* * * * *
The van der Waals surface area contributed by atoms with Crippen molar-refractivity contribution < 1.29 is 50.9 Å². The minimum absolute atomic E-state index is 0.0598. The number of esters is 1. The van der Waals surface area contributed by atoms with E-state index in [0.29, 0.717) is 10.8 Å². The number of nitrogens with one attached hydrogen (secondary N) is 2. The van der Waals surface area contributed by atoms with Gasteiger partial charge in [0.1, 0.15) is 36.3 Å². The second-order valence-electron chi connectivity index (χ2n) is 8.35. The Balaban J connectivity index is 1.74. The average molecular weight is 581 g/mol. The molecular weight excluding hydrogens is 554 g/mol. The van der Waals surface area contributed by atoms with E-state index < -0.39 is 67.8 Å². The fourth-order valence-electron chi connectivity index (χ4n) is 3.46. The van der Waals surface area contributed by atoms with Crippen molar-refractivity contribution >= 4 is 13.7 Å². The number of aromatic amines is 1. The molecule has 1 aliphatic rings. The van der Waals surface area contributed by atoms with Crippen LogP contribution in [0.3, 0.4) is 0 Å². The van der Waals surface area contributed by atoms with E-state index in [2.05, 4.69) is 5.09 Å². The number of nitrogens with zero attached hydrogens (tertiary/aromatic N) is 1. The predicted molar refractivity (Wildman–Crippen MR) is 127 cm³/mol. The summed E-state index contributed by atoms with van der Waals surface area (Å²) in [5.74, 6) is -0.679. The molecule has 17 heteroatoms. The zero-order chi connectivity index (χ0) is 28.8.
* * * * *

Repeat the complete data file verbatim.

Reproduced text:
The van der Waals surface area contributed by atoms with Crippen molar-refractivity contribution < 1.29 is 50.9 Å². The minimum absolute atomic E-state index is 0.0598. The number of esters is 1. The van der Waals surface area contributed by atoms with E-state index in [0.29, 0.717) is 10.8 Å². The number of nitrogens with one attached hydrogen (secondary N) is 2. The van der Waals surface area contributed by atoms with Gasteiger partial charge in [0.1, 0.15) is 36.3 Å². The second-order valence-electron chi connectivity index (χ2n) is 8.35. The Balaban J connectivity index is 1.74. The average molecular weight is 581 g/mol. The molecular weight excluding hydrogens is 554 g/mol. The van der Waals surface area contributed by atoms with E-state index < -0.39 is 67.8 Å². The fourth-order valence-electron chi connectivity index (χ4n) is 3.46. The van der Waals surface area contributed by atoms with Crippen molar-refractivity contribution >= 4 is 13.7 Å². The number of aromatic amines is 1. The molecule has 1 aliphatic rings. The van der Waals surface area contributed by atoms with Crippen LogP contribution in [0.3, 0.4) is 0 Å². The van der Waals surface area contributed by atoms with E-state index in [2.05, 4.69) is 5.09 Å². The number of nitrogens with zero attached hydrogens (tertiary/aromatic N) is 1. The predicted molar refractivity (Wildman–Crippen MR) is 127 cm³/mol. The summed E-state index contributed by atoms with van der Waals surface area (Å²) in [5.74, 6) is -0.679. The molecule has 17 heteroatoms. The zero-order chi connectivity index (χ0) is 28.8.